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How Los Angeles Ended Up Geting An 'L. Ron Hubbard Way'

L. Ron Hubbard Way (Photo by Ron Gilbert via the Creative Commons on Flickr)
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There are streets in Los Angeles that bear the names of all sorts of people like Polish national heroes, local socialist developers, the guy who brought water to Los Angeles, Cesar Chavez, a lesser-known labor leader, a banker and developer and more developers. The most baffling might be the stretch of Berendo renamed for Scientology's founder L. Ron Hubbard. This might be especially puzzling if you just watched the documentary on the religion that aired on HBO last night that paints a less-than-flattering portrait of the founder.

The Los Angeles Times dug into the archives to figure out what was going on when the city agreed to rename that short stretch next to the Scientology building in Hollywood. It happened in 1996, and while there was dissent, it sounds like it was pretty muted.

The Council President at the time John Ferraro, represented the area and managed to convince seven others to vote in favor of the proposal. One councilman Richard Alatorre defended the church: "The fact of the matter is, this is the leader of this church that has been a long-standing member of the community. They are involved in positive work--they have a lot of members."

Some of the council members trumpeted the church's anti-drug and anti-graffiti work, and a reverend from South Los Angeles showed up to talk up the Church's literacy programs in the inner city. Councilman Richard Alarcon, who last year was convicted of fraud and perjury, offered up this tepid defense: "We have, literally, thousands and thousands of streets named for people, most of whom I have no idea who they are."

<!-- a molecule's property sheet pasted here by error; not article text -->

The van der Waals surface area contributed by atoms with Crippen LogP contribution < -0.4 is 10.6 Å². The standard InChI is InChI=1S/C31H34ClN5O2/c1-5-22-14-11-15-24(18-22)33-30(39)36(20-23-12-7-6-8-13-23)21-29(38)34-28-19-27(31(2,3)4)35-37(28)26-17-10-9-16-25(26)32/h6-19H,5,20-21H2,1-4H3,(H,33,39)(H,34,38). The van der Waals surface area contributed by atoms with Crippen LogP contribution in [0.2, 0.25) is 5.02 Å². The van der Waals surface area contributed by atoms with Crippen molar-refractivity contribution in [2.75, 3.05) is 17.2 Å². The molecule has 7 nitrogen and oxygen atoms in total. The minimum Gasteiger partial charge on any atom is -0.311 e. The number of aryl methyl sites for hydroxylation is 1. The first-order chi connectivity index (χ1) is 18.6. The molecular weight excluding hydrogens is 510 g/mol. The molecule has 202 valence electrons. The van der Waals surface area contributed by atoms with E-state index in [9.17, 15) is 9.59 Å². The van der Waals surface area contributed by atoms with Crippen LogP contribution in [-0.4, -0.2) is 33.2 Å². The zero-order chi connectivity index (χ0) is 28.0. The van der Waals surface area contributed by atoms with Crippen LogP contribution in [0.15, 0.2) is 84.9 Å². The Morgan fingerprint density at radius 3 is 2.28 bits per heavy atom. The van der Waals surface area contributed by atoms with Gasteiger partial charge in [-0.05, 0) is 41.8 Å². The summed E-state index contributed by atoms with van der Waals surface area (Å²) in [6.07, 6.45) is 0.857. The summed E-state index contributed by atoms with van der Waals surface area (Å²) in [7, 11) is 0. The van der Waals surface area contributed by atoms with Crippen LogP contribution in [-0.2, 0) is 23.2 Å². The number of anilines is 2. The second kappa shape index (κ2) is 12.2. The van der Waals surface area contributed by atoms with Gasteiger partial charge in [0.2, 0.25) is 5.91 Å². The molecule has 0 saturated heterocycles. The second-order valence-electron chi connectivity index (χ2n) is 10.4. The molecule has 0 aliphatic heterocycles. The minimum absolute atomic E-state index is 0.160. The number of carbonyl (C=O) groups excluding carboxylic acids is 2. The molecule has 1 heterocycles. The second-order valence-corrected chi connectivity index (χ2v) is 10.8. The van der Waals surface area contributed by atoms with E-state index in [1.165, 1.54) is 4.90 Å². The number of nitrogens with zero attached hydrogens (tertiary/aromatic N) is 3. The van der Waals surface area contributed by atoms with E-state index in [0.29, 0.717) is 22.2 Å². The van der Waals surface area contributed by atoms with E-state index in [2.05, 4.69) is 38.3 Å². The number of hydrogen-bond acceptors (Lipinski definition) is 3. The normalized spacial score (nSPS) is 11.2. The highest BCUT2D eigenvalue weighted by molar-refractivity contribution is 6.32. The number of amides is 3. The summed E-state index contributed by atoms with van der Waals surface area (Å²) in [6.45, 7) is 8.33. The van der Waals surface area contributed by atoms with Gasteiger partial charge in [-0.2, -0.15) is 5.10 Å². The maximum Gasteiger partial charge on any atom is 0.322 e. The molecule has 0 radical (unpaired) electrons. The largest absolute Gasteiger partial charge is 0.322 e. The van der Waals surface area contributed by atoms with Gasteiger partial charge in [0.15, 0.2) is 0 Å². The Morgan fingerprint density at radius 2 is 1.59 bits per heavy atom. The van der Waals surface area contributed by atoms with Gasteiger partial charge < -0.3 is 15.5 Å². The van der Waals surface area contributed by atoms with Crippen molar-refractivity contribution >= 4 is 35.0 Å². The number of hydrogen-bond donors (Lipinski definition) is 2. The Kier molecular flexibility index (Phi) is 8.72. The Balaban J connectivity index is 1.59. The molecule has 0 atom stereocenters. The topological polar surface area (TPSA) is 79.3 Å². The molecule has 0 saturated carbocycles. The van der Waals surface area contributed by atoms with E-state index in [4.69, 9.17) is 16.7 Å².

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One of the dissenting members at the time was current city attorney Mike Feuer. Neither Feuer nor any of the dissenting members spoke out, though councilwoman Ruth Galanter did later explain why she didn't vote for the name change: "I believe that L. Ron Hubbard was a manipulative [and] dishonest [man]. He's a cult leader. We don't name streets after cult leaders."

Neighbors mostly didn't seem to mind the change (though we're assuming quite a few of them were church members): the Times reported that 183 neighborhood residents wrote to City Hall in favor, while only nine complained. The ones who weren't happy and spoke up at the meeting were described as "a handful of residents." They complained Hubbard was homophobic, and they called him a "crackpot" and a "charlatan."

It's worth noting that much of what is detailed in the damning Going Clear isn't exactly new. The Los Angeles Times published an in-depth series on the church in 1990, cataloguing the "slave labor" that powered the church and the criminal measures it took against critics and the government. There was even a section on how the church tries to court local politicians. It looks like the Los Angeles City Council wasn't a hard sell.

Scientology's in-house publication Freedom Magazine published an article on the street's official name change ceremony with the headline: "A New Street Makes Its Debut In The Land Of Legends." Kirstie Alley and John Travolta showed up to celebrate.

A representative from then-mayor Richard Riodan reportedly said, "The work on this street and its beauty have been inspired by the Church’s founder, author and humanitarian L. Ron Hubbard. His humanitarian works are contributing greatly to helping eradicate illiteracy, drug abuse and criminality in the city of Los Angeles."

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